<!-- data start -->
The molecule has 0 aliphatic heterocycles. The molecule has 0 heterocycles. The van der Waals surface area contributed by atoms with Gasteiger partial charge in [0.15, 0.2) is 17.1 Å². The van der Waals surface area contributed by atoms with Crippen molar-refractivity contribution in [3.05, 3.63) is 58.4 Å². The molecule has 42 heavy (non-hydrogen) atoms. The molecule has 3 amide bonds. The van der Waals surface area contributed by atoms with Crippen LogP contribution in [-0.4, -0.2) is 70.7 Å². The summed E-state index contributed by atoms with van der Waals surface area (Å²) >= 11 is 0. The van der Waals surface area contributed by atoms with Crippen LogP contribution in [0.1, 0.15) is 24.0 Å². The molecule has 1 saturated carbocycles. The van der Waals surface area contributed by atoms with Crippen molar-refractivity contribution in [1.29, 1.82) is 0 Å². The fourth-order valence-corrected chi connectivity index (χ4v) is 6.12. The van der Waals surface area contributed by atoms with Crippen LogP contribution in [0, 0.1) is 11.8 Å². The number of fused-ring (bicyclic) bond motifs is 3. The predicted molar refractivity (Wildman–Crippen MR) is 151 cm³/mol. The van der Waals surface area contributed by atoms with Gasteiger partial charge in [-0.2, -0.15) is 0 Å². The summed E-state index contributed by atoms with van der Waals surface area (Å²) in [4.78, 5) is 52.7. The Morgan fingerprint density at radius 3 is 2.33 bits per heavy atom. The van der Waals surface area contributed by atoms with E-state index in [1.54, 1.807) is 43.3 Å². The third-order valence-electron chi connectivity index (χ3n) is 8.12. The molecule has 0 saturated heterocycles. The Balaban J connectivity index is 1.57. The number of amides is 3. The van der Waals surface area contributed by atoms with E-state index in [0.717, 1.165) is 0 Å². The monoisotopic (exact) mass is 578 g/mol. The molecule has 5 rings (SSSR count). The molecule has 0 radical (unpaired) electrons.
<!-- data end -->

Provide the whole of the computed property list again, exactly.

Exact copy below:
The molecule has 0 aliphatic heterocycles. The molecule has 0 heterocycles. The van der Waals surface area contributed by atoms with Gasteiger partial charge in [0.15, 0.2) is 17.1 Å². The van der Waals surface area contributed by atoms with Crippen molar-refractivity contribution in [3.05, 3.63) is 58.4 Å². The molecule has 42 heavy (non-hydrogen) atoms. The molecule has 3 amide bonds. The van der Waals surface area contributed by atoms with Crippen LogP contribution in [-0.4, -0.2) is 70.7 Å². The summed E-state index contributed by atoms with van der Waals surface area (Å²) >= 11 is 0. The van der Waals surface area contributed by atoms with Crippen LogP contribution in [0.1, 0.15) is 24.0 Å². The molecule has 1 saturated carbocycles. The van der Waals surface area contributed by atoms with Crippen molar-refractivity contribution in [1.29, 1.82) is 0 Å². The fourth-order valence-corrected chi connectivity index (χ4v) is 6.12. The van der Waals surface area contributed by atoms with Crippen LogP contribution in [0, 0.1) is 11.8 Å². The number of fused-ring (bicyclic) bond motifs is 3. The predicted molar refractivity (Wildman–Crippen MR) is 151 cm³/mol. The van der Waals surface area contributed by atoms with Gasteiger partial charge in [-0.2, -0.15) is 0 Å². The summed E-state index contributed by atoms with van der Waals surface area (Å²) in [4.78, 5) is 52.7. The Morgan fingerprint density at radius 3 is 2.33 bits per heavy atom. The van der Waals surface area contributed by atoms with E-state index in [1.54, 1.807) is 43.3 Å². The third-order valence-electron chi connectivity index (χ3n) is 8.12. The molecule has 0 saturated heterocycles. The Balaban J connectivity index is 1.57. The number of amides is 3. The van der Waals surface area contributed by atoms with E-state index in [0.717, 1.165) is 0 Å². The monoisotopic (exact) mass is 578 g/mol. The molecule has 5 rings (SSSR count). The molecule has 0 radical (unpaired) electrons.